Here’s some good news to start the week: The school board in Grants Pass, Oregon has approved Sherman Alexie’s Absolutely True Diary of a Part-Time Indian for use in 10th-grade English classes after it was initially rejected by the district’s curriculum council. Each board member read the entire book, and all but one “found the subject matter not nearly as objectionable as they had been led to believe.”
As required by district policy, a group of five English teachers asked the curriculum council in April to approve Absolutely True Diary and another frequently challenged book, Laurie Halse Anderson’s Speak, for use in the classroom. At its meeting on May 29 the curriculum council, made up of district staff, administrators, and parents, approved Speak without batting an eye but rejected Absolutely True Diary. According to their assessment, the book “deals with sexual, graphic material related to the behavior of adolescent boys” and contains “bad language on nearly every page.” Because they expected it “would definitely be challenged in the future,” the council thought it best not to approve Absolutely True Diary in the first place.
Fortunately this decision based on something that might happen in the future was not the final word. After the curriculum council communicated its recommendations to the school board at a June 10 meeting, the board members agreed they would each read the book before rendering a final judgment at their next meeting. With five members present at that meeting last Tuesday, all but one said the book was just fine for classroom use as long as students and parents are offered an alternate assignment. Board member Gary Penning, who previously lived near the reservation where the book is set, even offered high praise: “I found it fascinating,” he said. “It’s a great book.” His colleague Cliff Kuhlman was not as enthusiastic, but said he “can’t figure out why it would be banned” even though he thought it was boring.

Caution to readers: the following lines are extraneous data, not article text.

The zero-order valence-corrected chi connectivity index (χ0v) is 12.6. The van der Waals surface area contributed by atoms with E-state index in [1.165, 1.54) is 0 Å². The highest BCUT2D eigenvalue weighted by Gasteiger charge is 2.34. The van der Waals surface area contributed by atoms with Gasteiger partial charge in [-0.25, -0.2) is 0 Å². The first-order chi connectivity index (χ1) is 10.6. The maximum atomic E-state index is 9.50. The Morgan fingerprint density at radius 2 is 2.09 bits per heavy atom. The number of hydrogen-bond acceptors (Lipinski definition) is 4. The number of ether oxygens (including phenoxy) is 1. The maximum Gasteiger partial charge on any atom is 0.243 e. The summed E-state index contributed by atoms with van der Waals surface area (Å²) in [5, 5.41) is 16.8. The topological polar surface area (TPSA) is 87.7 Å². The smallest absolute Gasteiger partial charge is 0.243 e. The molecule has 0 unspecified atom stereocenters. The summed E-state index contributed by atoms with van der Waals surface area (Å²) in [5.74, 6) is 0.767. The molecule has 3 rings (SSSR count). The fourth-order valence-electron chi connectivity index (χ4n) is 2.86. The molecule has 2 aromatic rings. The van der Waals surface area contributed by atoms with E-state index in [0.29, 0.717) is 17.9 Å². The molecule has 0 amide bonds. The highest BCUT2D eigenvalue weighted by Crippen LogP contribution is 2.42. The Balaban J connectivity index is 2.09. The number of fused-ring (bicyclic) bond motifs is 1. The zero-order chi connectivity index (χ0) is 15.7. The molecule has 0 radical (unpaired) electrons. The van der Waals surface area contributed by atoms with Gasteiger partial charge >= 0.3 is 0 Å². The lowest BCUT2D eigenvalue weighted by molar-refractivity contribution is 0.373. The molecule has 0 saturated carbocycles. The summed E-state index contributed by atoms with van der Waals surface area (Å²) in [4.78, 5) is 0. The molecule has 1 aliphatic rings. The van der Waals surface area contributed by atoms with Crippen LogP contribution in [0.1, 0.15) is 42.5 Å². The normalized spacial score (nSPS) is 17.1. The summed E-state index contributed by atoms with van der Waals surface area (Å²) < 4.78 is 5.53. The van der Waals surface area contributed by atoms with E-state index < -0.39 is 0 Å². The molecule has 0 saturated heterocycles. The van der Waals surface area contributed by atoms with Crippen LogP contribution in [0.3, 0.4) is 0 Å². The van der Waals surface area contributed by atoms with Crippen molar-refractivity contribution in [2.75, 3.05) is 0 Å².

Although it may seem unremarkable that a school district actually followed its own procedures, this case is in sharp contrast to some others that we’ve seen recently, both in Florida. First, there was the Pensacola high school principal who cancelled an entire summer reading program rather than have students read Cory Doctorow’s Little Brother, and then a few weeks later, someone in the central office of the Pasco County School District quietly removed John Green’s Paper Towns from an eighth grade reading list over a weekend. In both cases, the school districts had policies set up to deal with book challenges but they were ignored. The Grants Pass example is a perfect illustration of why such policies usually include multiple levels of review, and why it’s important to follow the policy with every book. Kudos to the Grants Pass school board for seeing past the hyperbole that now surrounds Absolutely True Diary and taking the time to consider the book objectively!
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Contributing Editor Maren Williams is a reference librarian who enjoys free speech and rescue dogs.